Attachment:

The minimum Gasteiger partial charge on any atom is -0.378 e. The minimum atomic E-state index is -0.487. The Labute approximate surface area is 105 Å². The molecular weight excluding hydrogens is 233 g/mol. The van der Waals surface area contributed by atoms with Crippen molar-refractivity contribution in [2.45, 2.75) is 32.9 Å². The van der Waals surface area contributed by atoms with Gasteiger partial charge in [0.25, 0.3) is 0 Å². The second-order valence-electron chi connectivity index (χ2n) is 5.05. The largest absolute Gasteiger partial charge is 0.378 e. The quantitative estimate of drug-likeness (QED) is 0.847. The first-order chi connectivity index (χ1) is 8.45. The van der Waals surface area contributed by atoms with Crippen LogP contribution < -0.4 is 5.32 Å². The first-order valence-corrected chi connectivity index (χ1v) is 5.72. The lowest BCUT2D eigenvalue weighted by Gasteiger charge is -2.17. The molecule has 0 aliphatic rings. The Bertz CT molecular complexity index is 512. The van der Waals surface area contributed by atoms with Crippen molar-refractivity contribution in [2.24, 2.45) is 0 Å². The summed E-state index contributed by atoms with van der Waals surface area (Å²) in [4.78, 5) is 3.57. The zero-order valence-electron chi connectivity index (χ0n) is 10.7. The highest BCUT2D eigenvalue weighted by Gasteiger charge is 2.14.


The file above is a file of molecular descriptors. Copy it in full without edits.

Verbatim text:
The minimum Gasteiger partial charge on any atom is -0.378 e. The minimum atomic E-state index is -0.487. The Labute approximate surface area is 105 Å². The molecular weight excluding hydrogens is 233 g/mol. The van der Waals surface area contributed by atoms with Crippen molar-refractivity contribution in [2.45, 2.75) is 32.9 Å². The van der Waals surface area contributed by atoms with Gasteiger partial charge in [0.25, 0.3) is 0 Å². The second-order valence-electron chi connectivity index (χ2n) is 5.05. The largest absolute Gasteiger partial charge is 0.378 e. The quantitative estimate of drug-likeness (QED) is 0.847. The first-order chi connectivity index (χ1) is 8.45. The van der Waals surface area contributed by atoms with Crippen LogP contribution < -0.4 is 5.32 Å². The first-order valence-corrected chi connectivity index (χ1v) is 5.72. The lowest BCUT2D eigenvalue weighted by Gasteiger charge is -2.17. The molecule has 0 aliphatic rings. The Bertz CT molecular complexity index is 512. The van der Waals surface area contributed by atoms with Crippen molar-refractivity contribution in [2.24, 2.45) is 0 Å². The summed E-state index contributed by atoms with van der Waals surface area (Å²) in [4.78, 5) is 3.57. The zero-order valence-electron chi connectivity index (χ0n) is 10.7. The highest BCUT2D eigenvalue weighted by Gasteiger charge is 2.14.